Machine Tools for Ship Modelers
Sherline lathes, milling machines, and shop accessories are the tools you need to help take your modeling skills to the next level. Cannon barrels, winches, gears, shafts, wheels, blocks—ship model details of all kinds can be made to a high degree of precision and repeatability using desktop machine tools. They work just like the full-size lathes and mills that made the original parts, but you don’t need a big shop or experience as a machinist. These are tools that any craftsman can quickly put to use in his or her shop to increase productivity and precision. Sherline offers custom accessories to make virtually any machine shop job possible in miniature. CNC (computer-controlled) lathes and mills are also available.
Sherline machines are made in the USA, and feature precision rolled leadscrews and handwheels graduated in thousandths of an inch (.001”) or hundredths of a millimeter (.01 mm). Money-saving machine and accessory packages are available for the lathe and mill, and complete shop packages are offered too.
Reverse Live Center P/N 1192
The reverse live center was designed so our model shipbuilder customers could turn their ship masts. The reverse live center holds the outer diameter of the part on center inside the concave nose. In contrast, our standard live center locates on a center hole that has been drilled in the middle of the part. The reverse live center point is offered in either steel or hardened steel.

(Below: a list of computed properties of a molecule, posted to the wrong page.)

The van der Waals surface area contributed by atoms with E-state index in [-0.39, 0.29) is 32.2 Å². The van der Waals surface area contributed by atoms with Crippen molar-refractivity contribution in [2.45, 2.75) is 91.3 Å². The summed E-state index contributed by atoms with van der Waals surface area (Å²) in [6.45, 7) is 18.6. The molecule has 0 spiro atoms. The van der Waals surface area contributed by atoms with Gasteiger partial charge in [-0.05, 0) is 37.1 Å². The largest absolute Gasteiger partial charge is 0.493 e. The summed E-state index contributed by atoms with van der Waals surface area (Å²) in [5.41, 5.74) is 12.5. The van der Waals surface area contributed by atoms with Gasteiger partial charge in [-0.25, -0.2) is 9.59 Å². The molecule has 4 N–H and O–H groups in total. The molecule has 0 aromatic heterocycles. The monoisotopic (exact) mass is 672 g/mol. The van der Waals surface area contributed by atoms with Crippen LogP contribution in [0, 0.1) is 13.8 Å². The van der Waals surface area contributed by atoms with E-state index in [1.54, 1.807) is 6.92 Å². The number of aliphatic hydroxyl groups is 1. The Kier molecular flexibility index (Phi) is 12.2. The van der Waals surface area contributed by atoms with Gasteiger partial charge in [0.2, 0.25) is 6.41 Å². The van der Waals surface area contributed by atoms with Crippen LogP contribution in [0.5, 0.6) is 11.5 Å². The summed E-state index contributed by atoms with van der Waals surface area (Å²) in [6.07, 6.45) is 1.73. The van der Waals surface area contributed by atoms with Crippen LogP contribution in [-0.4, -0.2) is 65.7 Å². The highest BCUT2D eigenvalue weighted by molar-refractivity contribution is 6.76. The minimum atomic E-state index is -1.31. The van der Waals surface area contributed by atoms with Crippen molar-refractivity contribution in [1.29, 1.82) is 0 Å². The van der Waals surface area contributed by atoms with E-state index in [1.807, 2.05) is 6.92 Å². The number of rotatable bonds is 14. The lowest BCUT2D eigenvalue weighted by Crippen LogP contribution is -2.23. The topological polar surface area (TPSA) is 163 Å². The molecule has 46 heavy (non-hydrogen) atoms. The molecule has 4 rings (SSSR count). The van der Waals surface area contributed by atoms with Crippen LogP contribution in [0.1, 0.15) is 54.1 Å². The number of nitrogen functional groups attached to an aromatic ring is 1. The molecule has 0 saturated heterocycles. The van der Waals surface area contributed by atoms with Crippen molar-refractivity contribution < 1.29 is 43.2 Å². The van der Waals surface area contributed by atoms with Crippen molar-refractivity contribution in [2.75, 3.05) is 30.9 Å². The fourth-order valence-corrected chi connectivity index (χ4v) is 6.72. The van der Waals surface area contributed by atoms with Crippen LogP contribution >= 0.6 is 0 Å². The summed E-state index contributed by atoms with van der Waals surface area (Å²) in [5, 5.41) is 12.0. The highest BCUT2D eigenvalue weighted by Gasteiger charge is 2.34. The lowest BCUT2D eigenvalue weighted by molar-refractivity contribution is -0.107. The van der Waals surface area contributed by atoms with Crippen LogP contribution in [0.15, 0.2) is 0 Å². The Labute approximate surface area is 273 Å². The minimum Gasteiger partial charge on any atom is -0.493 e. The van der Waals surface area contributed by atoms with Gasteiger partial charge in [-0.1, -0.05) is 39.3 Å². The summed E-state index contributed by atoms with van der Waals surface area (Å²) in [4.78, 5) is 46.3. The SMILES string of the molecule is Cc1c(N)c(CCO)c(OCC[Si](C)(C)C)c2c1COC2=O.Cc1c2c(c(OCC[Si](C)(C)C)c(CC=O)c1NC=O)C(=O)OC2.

Standard Equipment Included with Every Lathe
- Every Sherline lathe comes with a DC motor and speed control, a 2.75″ (70 mm) x 6.0″ (152 mm) crosslide with two T-slots, two-position pulleys, a Kevlar-reinforced drive belt, an 8-foot three-wire power cord, and anti-backlash adjustment on Y-axis leadscrew.
- Faceplate, lathe dog, two dead centers, two hexagonal keys, tool post, high-speed cutting tool, and instruction booklet.
- The 4000-series tabletop lathes come with standard 1-5/8″ (41 mm) laser-engraved aluminum handwheels, while the 4400 and 4500-series lathes come with deluxe 2″ (51mm) adjustable zero handwheels. The 4400-series benchtop lathes also include a rocker tool post in place of the standard tool post.
- Turn, face, bore, drill, ream, polish, cut tapers, and cut both inch and metric threads
- Milling operations available with the optional Vertical Milling Column
CLICK HERE to see all the Sherline lathe options.
Vertical Milling Machines
Standard Equipment Included with Every Mill
- Every Sherline mill comes with a DC motor and speed control, a 2.75″ (70 mm) x 13.0″ (330 mm) table with two T-slots, pulleys, drive belt, three hex keys, Tommy bars, oilers, lead screw cover, and a gib removal tool.
- The 5000-series tabletop mills come with two standard 1-5/8″ (41 mm) laser engraved aluminum handwheels, and one 2.5″ (65 mm) handwheel, while the 5500, 5400, 2000, and 5800-series mills come with deluxe adjustable zero handwheels. 5400, 2000, and 5800 mills include a 1/4” drill chuck. The 5400 tabletop mills also include a #1291 headstock spacer block.